14th Field Ambulance

51st Field Ambulance

66th Field Ambulance

139th Field Ambulance

149th Field Ambulance

No.3 Casualty Clearing Station

No.11 Casualty Clearing Station

No.31 Casualty Clearing Station

No.34 Combined Casualty Clearing Station

No.39 Casualty Clearing Station

No.82 Casualty Clearing Station

Bakharitza Detention Hospital

No.2 General Hospital

No.18 General Hospital

No.19 General Hospital

No.28 General Hospital

No.85 General Hospital

No.4 Stationary Hospital

County of Middlesex War Hospital, Napsbury

Queen Alexandra Military Hospital, Millbank

Mrs. Mitchison’s Hospital for Officers

Catterick Military Hospital

Craiglockhart Hospital, Edinburgh

Eccles Auxiliary Hospital

Bowhill Auxiliary Hospital, Selkirk [Officers]

Lennel Auxiliary Hospital [Officers]

Coldstream Mains [Officers]

Craiglea Annexe, Edinburgh [Officers]

H.M. Hospital Ship ‘Assaye’

No.31 Ambulance Train

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No - not even an acknowledgment. The third request did make it clear that I was quite happy to go up there if they thought it might be worthwhile, but eventually, with my deadline long past, I was content to let it fade away. Research into other Territorial Hospitals shows that there is very likely to be mention of exact locations of the original buildings in newspapers between August 5th - 31st - name of schools etc. And I still wouldn't completely rule out the Whitworth Street in Openshaw.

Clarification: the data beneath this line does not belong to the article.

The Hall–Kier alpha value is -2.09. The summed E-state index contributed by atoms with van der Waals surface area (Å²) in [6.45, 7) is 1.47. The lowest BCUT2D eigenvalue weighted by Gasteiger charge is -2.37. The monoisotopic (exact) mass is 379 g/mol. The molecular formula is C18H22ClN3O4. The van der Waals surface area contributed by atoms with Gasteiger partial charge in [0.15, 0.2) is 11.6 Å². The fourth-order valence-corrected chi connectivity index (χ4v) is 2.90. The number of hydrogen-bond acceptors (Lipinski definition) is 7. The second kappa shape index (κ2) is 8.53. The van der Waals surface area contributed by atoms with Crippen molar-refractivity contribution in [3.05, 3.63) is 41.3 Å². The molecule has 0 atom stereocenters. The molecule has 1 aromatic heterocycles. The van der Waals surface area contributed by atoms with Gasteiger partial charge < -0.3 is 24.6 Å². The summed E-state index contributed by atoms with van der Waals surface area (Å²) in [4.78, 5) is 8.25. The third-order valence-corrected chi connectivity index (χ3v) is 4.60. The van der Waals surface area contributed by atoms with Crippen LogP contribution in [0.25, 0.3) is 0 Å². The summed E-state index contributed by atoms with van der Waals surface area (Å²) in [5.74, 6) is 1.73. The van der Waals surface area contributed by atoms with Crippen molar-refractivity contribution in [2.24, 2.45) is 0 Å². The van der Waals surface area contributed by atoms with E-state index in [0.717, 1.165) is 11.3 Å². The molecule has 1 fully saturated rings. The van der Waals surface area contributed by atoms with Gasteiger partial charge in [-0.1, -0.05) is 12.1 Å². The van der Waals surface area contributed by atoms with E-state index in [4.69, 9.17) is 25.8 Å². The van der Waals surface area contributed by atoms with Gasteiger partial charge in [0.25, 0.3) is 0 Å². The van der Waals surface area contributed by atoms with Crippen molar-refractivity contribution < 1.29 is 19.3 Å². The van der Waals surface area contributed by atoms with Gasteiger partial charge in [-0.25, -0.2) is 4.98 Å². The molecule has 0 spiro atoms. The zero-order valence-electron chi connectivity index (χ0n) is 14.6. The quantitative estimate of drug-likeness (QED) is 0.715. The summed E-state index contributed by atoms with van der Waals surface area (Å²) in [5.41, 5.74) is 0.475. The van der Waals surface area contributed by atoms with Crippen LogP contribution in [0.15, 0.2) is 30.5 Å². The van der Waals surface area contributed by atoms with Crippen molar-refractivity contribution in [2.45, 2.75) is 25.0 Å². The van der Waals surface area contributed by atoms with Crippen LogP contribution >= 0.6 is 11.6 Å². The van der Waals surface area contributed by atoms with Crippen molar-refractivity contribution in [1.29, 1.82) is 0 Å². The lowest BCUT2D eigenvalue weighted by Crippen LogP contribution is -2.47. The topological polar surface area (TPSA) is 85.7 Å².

And just to say what a different reaction I got by asking exactly the same question of the Central Library in Aberdeen. Within a week I had copies of newspaper reports, Council minutes; a report by the headmistress of the High School; contemporary street maps and pages from local directories. It was all researched and sent free of charge, and when I sent them money anyway, they returned my cheque saying that it was much too much - I think we agreed on about £4 eventually!


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Guest Simon Lazenby


Thanks so much for the information that you provided. At least No2 General hospital gets a mention.

We new so little about my Grandfather originally as my Father never new him, there were only the medals and numbers to go on, I had written to the CWGC years ago and through contacts got the extract from SDGW but that was it until I stumbled onto this site following a link from the BBC website.

So much knowledge and information has been passed to me from people such as yourself that it has really helped to fill in a lot of the puzzles.

I have a much better picture now of his service but will continue to try to narrow down the search before I ask if anyone can look at Kew for me as this is such a big request of anyone anyway.

Thanks again for your information,



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On May 16th 1917 the King and Queen visited Manchester and Salford and visited various hospital installations. After a visit to the City Market Hall the King & Queen drove in an open carriage to 2nd Western General Hospital, Whitworth Street being greetedby the high & mighty before touring the wards and moving on to London Road Station. Given that the longer journeys around Manchester were made by car as opposed to open carriage I guess the Whitworth Street in question was central and not in Openshaw.